12 days, the second only three days. He promised a more thorough review.
Meanwhile, Gary Webb became the target of outright
media ridicule. Influential Post media critic Howard Kurtz mocked Webb
for saying in a book proposal that he would explore the possibility that
the contra war was primarily a business to its participants. “Oliver
Stone, check your voice mail,” Kurtz chortled. [Washington Post, Oct.
Webb’s suspicion was not unfounded, however.
Indeed, White House aide Oliver North’s emissary Rob Owen had made the
same point a decade earlier, in a March 17, 1986, message about the
contra leadership. “Few of the so-called leaders of the movement …
really care about the boys in the field,” Owen wrote. “THIS WAR HAS
BECOME A BUSINESS TO MANY OF THEM.” [Capitalization in the original.]
Nevertheless, the pillorying of Gary Webb was on,
in earnest. The ridicule also had a predictable effect on the executives
of the Mercury-News. By early 1997, executive editor Jerry Ceppos was in
On May 11, 1997, Ceppos published a front-page
column saying the series “fell short of my standards.” He criticized the
stories because they “strongly implied CIA knowledge” of contra
connections to U.S. drug dealers who were manufacturing crack-cocaine.
“We did not have proof that top CIA officials knew of the relationship,”
The big newspapers celebrated Ceppos’s retreat as
vindication of their own dismissal of the contra-cocaine stories. Ceppos
next pulled the plug on the Mercury-News’ continuing contra-cocaine
investigation and reassigned Webb to a small office in Cupertino,
California, far from his family. Webb resigned the paper in disgrace.
For undercutting Webb and other reporters working
on the contra investigation, Ceppos was lauded by the American
Journalism Review and was given the 1997 national “Ethics in Journalism
Award” by the Society of Professional Journalists. While Ceppos won
raves, Webb watched his career collapse and his marriage break up.
Still, Gary Webb had set in motion internal
government investigations that would bring to the surface long-hidden
facts about how the Reagan-Bush administration had conducted the contra
war. The CIA’s defensive line against the contra-cocaine allegations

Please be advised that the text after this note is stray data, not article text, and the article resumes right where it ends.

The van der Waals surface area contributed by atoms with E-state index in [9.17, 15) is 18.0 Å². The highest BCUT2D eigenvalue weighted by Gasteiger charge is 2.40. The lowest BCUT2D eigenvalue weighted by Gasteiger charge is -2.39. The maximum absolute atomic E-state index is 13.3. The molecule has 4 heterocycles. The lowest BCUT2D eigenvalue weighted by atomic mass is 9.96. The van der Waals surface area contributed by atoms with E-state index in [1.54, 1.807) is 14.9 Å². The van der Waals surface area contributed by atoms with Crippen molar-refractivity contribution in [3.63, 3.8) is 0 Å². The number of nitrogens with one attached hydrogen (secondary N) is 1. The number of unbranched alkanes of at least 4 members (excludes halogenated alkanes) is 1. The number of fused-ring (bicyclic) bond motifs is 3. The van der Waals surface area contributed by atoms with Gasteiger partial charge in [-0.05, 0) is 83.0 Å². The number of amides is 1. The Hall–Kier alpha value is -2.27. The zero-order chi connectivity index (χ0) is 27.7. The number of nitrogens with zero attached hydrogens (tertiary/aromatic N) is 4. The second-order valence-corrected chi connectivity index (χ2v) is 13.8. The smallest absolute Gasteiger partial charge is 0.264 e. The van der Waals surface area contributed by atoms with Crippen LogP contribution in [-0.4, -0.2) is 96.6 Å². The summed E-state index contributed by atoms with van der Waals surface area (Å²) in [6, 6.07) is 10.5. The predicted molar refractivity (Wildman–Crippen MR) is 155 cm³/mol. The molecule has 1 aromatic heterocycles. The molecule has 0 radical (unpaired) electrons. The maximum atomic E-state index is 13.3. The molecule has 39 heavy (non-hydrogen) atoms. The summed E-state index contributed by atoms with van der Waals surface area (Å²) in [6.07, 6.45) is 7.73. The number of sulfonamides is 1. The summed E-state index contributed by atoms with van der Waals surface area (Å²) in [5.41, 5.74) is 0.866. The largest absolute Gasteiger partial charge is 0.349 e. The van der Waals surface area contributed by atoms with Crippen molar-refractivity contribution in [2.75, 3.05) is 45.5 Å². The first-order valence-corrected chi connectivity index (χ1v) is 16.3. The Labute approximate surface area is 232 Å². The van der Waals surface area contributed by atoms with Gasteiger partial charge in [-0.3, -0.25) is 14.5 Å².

began to break when the spy agency published Volume One of Hitz’s
findings on Jan. 29, 1998.
Despite a largely exculpatory press release, Hitz’s
Volume One admitted that not only were many of Webb’s allegations true
but that he actually understated the seriousness of the contra-drug
crimes and the CIA’s knowledge.
Hitz acknowledged that cocaine smugglers played a
significant early role in the Nicaraguan contra movement and that the
CIA intervened to block an image-threatening 1984 federal investigation
into a San Francisco-based drug ring with suspected ties to the contras.
On May 7, 1998, another disclosure from the
government investigation shook the CIA’s weakening defenses.
Rep. Maxine Waters, a California Democrat,
introduced into the Congressional Record a Feb. 11, 1982, letter of
understanding between the CIA and the Justice Department. The letter,
which had been sought by CIA Director William Casey, freed the CIA from
legal requirements that it must report drug smuggling by CIA assets, a
provision that covered both the Nicaraguan contras and Afghan rebels who
were fighting a Soviet-supported regime in Afghanistan.
The next breach in the defensive wall was a report
by the Justice Department’s inspector general Michael Bromwich. Given
the hostile climate surrounding Webb’s series, Bromwich’s report opened
with criticism of Webb. But, like the CIA’s Volume One, the contents
revealed new details about government wrongdoing.
According to evidence cited by Bromwich, the
Reagan-Bush administration knew almost from the outset of the contra war
that cocaine traffickers permeated the paramilitary operation. The
administration also did next to nothing to expose or stop the crimes.
Bromwich’s report revealed example after example of
leads not followed, corroborated witnesses disparaged, official
law-enforcement investigations sabotaged, and even the CIA facilitating
the work of drug traffickers.
The report showed that the contras and their
supporters ran several parallel drug-smuggling operations, not just the
one at the center of Webb’s series. The report also found that the CIA
shared little of its information about contra drugs with law-enforcement
agencies and on three occasions disrupted cocaine-trafficking
investigations that threatened the contras.
Though depicting a more widespread contra-drug
operation than Webb had understood, the Justice report also provided
some important corroboration about a Nicaraguan drug smuggler, Norwin
Meneses, who was a key figure in Webb’s series. Bromwich cited U.S.
government informants who supplied detailed information about Meneses’s
operation and his financial assistance to the contras.
For instance, Renato Pena, a money-and-drug courier
for Meneses, said that in the early 1980s, the CIA allowed the contras
to fly drugs into the United States, sell them and keep the proceeds.
Pena, who also was the northern California representative for the
CIA-backed FDN contra army, said the drug trafficking was forced on the
contras by the inadequate levels of U.S. government assistance.
The Justice report also disclosed repeated examples
of the CIA and U.S. embassies in Central America discouraging Drug
Enforcement Administration investigations, including one into
contra-cocaine shipments moving through the airport in El Salvador.
Inspector General Bromwich said secrecy trumped
all. “We have no doubt that the CIA and the U.S. Embassy were not
anxious for the DEA to pursue its investigation at the airport,” he
CIA's Volume Two